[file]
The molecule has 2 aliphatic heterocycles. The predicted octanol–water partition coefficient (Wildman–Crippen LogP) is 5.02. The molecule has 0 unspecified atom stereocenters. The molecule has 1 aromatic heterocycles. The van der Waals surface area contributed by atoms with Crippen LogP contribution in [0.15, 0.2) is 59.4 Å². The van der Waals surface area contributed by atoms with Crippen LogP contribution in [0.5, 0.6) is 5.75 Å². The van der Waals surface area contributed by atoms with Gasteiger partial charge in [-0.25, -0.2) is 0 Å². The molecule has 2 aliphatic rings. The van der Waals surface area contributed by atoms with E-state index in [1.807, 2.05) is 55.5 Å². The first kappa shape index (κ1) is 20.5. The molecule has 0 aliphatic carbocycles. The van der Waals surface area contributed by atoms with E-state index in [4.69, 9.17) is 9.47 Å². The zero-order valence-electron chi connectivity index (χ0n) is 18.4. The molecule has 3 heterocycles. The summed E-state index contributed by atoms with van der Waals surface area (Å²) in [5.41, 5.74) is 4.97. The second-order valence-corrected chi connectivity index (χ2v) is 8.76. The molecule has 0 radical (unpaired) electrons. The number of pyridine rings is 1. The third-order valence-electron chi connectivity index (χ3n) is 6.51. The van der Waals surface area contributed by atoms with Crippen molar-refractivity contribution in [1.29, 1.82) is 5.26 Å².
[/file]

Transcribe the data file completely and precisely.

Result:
The molecule has 2 aliphatic heterocycles. The predicted octanol–water partition coefficient (Wildman–Crippen LogP) is 5.02. The molecule has 0 unspecified atom stereocenters. The molecule has 1 aromatic heterocycles. The van der Waals surface area contributed by atoms with Crippen LogP contribution in [0.15, 0.2) is 59.4 Å². The van der Waals surface area contributed by atoms with Crippen LogP contribution in [0.5, 0.6) is 5.75 Å². The van der Waals surface area contributed by atoms with Gasteiger partial charge in [-0.25, -0.2) is 0 Å². The molecule has 2 aliphatic rings. The van der Waals surface area contributed by atoms with E-state index in [1.807, 2.05) is 55.5 Å². The first kappa shape index (κ1) is 20.5. The molecule has 0 aliphatic carbocycles. The van der Waals surface area contributed by atoms with E-state index in [4.69, 9.17) is 9.47 Å². The zero-order valence-electron chi connectivity index (χ0n) is 18.4. The molecule has 3 heterocycles. The summed E-state index contributed by atoms with van der Waals surface area (Å²) in [5.41, 5.74) is 4.97. The second-order valence-corrected chi connectivity index (χ2v) is 8.76. The molecule has 0 radical (unpaired) electrons. The number of pyridine rings is 1. The third-order valence-electron chi connectivity index (χ3n) is 6.51. The van der Waals surface area contributed by atoms with Crippen molar-refractivity contribution in [1.29, 1.82) is 5.26 Å².